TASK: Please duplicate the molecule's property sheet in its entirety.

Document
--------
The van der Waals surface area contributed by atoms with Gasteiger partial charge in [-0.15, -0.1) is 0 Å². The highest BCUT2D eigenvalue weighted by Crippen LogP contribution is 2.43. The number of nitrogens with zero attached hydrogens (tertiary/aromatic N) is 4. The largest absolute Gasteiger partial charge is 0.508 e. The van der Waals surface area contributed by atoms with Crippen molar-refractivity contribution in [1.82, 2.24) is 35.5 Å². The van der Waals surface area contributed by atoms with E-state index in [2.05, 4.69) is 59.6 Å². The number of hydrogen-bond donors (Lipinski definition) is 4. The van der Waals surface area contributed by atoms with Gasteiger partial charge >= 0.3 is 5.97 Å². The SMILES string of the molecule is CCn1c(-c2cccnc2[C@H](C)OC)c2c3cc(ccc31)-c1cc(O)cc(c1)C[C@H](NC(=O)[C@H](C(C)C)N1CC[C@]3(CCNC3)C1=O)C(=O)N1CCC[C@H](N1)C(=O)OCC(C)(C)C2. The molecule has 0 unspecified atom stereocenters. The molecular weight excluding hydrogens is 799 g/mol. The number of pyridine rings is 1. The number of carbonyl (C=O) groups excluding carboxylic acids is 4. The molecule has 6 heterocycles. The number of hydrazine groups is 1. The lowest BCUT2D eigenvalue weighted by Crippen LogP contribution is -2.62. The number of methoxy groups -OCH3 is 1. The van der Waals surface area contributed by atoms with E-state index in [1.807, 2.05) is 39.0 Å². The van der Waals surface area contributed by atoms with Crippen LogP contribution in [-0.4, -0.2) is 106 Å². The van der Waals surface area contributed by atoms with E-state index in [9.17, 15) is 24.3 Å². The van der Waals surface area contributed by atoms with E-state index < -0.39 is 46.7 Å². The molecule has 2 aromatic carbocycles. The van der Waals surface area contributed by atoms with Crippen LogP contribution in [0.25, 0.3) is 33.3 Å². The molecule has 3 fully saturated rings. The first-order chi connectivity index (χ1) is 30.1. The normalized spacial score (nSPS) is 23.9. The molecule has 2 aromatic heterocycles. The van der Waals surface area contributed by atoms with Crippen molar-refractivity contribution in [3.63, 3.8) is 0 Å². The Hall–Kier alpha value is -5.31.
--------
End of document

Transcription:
The van der Waals surface area contributed by atoms with Gasteiger partial charge in [-0.15, -0.1) is 0 Å². The highest BCUT2D eigenvalue weighted by Crippen LogP contribution is 2.43. The number of nitrogens with zero attached hydrogens (tertiary/aromatic N) is 4. The largest absolute Gasteiger partial charge is 0.508 e. The van der Waals surface area contributed by atoms with Crippen molar-refractivity contribution in [1.82, 2.24) is 35.5 Å². The van der Waals surface area contributed by atoms with E-state index in [2.05, 4.69) is 59.6 Å². The number of hydrogen-bond donors (Lipinski definition) is 4. The van der Waals surface area contributed by atoms with Gasteiger partial charge >= 0.3 is 5.97 Å². The SMILES string of the molecule is CCn1c(-c2cccnc2[C@H](C)OC)c2c3cc(ccc31)-c1cc(O)cc(c1)C[C@H](NC(=O)[C@H](C(C)C)N1CC[C@]3(CCNC3)C1=O)C(=O)N1CCC[C@H](N1)C(=O)OCC(C)(C)C2. The molecule has 0 unspecified atom stereocenters. The molecular weight excluding hydrogens is 799 g/mol. The number of pyridine rings is 1. The number of carbonyl (C=O) groups excluding carboxylic acids is 4. The molecule has 6 heterocycles. The number of hydrazine groups is 1. The lowest BCUT2D eigenvalue weighted by Crippen LogP contribution is -2.62. The number of methoxy groups -OCH3 is 1. The van der Waals surface area contributed by atoms with E-state index in [1.807, 2.05) is 39.0 Å². The van der Waals surface area contributed by atoms with Crippen LogP contribution in [-0.4, -0.2) is 106 Å². The van der Waals surface area contributed by atoms with E-state index in [9.17, 15) is 24.3 Å². The van der Waals surface area contributed by atoms with E-state index < -0.39 is 46.7 Å². The molecule has 2 aromatic carbocycles. The van der Waals surface area contributed by atoms with Crippen LogP contribution in [0.25, 0.3) is 33.3 Å². The molecule has 3 fully saturated rings. The first-order chi connectivity index (χ1) is 30.1. The normalized spacial score (nSPS) is 23.9. The molecule has 2 aromatic heterocycles. The van der Waals surface area contributed by atoms with Crippen molar-refractivity contribution in [3.63, 3.8) is 0 Å². The Hall–Kier alpha value is -5.31.